Agile is the name of the game when it comes to everything in business today. From project management to production. From strategy to service. The ability to remain flexible and respond nimbly to fast-changing conditions is vital to an organization’s success.
The same holds true for individuals. Navigating successful careers and development today demands an agile approach as well.
Agile development planning yields a living, breathing tool that guides employees toward making development a daily part of their lives. And, it offers leaders the information they need to offer regular support, guidance, feedback, reinforcement and recognition.
While the form of the plan matters less than the substance of it – and the conversation behind it – you may find this planning template a helpful starting point for capturing ideas and guiding a rich development dialogue. Here are the steps for making it happen.
Step 1: Identify multiple goals
Yes, that “s” in “goals” was intended. The employment landscape is too dynamic to focus one’s efforts on a singular goal. 85% of all jobs that will be available in 2030 have not yet been invented, a Dell report in 2017 claimed. Conversely, everyday positions that used to be vital are being taken out of service. Keeping the door open to multiple possibilities offers the greatest sense that you’ll be prepared and have multiple options for contributing within the workplace.
Additionally, given the fickle nature of jobs themselves, goals should focus less on what people might want to ‘be’ and more on what they want to do. The latter is considerably more opportunity-filled than the former because competence is the new currency in our evolving workplace.
Step 2: Generate possible actions to pursue each goal
Agile development is all about flexibility, options and the ability to quickly pivot to take advantage of changing conditions. So; similar to generating multiple goals, you’ll want to generate multiple possible actions. Get creative. Don’t rely exclusively upon formal training, workshops and webinars. They represent a drop in the ocean of development actions. Consider job shadowing, coaching, mentoring, opportunities for greater visibility, experience-based learning via special projects and stretch assignments. Incorporate actions that:
- Involve others; but make sure you also include plenty that you can do on your own.
- Require some time to complete; but make sure you also include shorter, quick-hit activities that you can fit between and among other work assignments.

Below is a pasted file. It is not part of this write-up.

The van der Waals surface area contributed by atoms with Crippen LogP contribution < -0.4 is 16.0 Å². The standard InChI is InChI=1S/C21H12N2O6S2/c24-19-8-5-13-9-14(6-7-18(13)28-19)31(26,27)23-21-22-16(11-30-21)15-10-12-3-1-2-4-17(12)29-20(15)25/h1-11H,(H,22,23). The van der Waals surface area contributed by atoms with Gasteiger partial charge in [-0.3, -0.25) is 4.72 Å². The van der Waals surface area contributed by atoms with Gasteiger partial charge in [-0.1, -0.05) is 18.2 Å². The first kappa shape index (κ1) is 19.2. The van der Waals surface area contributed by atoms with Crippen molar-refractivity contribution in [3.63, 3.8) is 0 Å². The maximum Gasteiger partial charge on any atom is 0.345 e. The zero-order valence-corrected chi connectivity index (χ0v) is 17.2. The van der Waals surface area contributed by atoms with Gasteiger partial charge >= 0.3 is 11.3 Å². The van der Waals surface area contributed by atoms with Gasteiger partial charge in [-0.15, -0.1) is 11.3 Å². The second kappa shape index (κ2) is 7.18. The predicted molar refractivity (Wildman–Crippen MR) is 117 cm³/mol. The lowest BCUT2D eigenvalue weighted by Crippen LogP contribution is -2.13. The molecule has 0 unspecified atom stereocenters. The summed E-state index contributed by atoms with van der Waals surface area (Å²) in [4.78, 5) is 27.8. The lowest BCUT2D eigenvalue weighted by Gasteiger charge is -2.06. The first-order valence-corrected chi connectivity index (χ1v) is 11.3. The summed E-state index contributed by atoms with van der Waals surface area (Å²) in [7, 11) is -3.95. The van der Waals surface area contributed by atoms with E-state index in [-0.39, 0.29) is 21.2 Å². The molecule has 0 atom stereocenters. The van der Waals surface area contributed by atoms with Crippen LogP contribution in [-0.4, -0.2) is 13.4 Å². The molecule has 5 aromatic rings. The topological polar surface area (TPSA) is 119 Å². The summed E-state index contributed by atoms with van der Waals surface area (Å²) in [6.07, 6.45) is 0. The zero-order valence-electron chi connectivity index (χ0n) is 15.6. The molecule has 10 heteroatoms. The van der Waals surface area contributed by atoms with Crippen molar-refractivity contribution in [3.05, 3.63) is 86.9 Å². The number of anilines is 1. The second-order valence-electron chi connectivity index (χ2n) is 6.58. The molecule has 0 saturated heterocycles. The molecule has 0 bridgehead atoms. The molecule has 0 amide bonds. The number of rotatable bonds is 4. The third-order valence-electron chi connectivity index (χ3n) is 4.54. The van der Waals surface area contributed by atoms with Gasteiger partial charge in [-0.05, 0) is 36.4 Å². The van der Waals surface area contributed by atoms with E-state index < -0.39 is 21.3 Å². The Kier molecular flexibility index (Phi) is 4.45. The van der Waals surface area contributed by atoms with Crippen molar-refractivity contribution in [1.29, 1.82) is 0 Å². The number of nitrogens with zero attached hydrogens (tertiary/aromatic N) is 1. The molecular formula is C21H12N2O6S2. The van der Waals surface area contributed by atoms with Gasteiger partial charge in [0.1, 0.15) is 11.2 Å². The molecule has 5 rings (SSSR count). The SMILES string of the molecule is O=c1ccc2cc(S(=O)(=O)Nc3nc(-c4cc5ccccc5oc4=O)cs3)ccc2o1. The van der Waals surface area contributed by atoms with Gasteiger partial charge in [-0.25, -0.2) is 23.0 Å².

- Stretch yourself beyond your comfort zone; but make sure to also identify ways to leverage your strengths and build confidence and momentum.
Step 3: Synergize across goals and possible actions
Given the “time desert” that characterizes the typical employees’ existence today, it can be challenging to actually put development plans into place. As a result, it’s essential to leverage overlaps, find efficiencies and feed as many birds as possible with one crumb. (A less dark take on the killing of multiple birds with one stone!)
Identify where one development strategy might advance multiple goals. See where similar actions repeat themselves. And highlight these as high-impact focus areas to be explored and mined for synergistic and efficient development.
Step 4: Prioritize a few high-impact actions and determine how to move each forward
Since agile development requires routine review and recalibration, the plan doesn’t have to be a comprehensive, yearlong commitment (which, if we’re honest, in the past was filed away, not to be seen again until the next year’s “planning season.”)
In contrast, identify a few priorities to advance and get ready to iterate over time. And as you do, consider the following:
- Realistic assessment of the time, priorities and energy for development;
- Availability of resources (courses, mentors, experiences);
- What’s in the leader’s and employee’s sphere of influence? What they can make happen independent of others?; and
- What’s most interesting, exciting, appetizing? what will add energy and satisfaction to the employee’s life?
Then, document the actions, any necessary details, timelines and support required to optimize the development.
Step 5: Get ready to change the plan
Don’t fall in love with or get too attached to this document. Keep it in pencil or in edit mode. Because to be useful, it will have to change — and frequently. If it’s not marked up and a mess, it might be a plan but it’s not driving development.
Leaders and employees who engage in effective agile-development planning make a commitment to routinely reflect on how you’re doing, revisit the plan and its assumptions, and revise it based upon changing conditions, interests and opportunities. It’s this kind of mindset — and skill set — that allows development to join all other critical business functions in operating in an agile way.
Julie Winkle Giulioni works with organizations worldwide to improve performance through leadership and learning. Named one of Inc. magazine’s top 100 leadership speakers, Winkle Giulioni is the co-author of the bestseller, “Help Them Grow or Watch Them Go: Career Conversations Organizations Need and Employees Want” (the 2nd edition will be released January 2019), a respected speaker on a variety of topics and a regular contributor to many business publications. If you enjoyed this article, sign up for SmartBrief’s free e-mails on career development and leadership and management, among SmartBrief’s more than 200 industry-focused newsletters.
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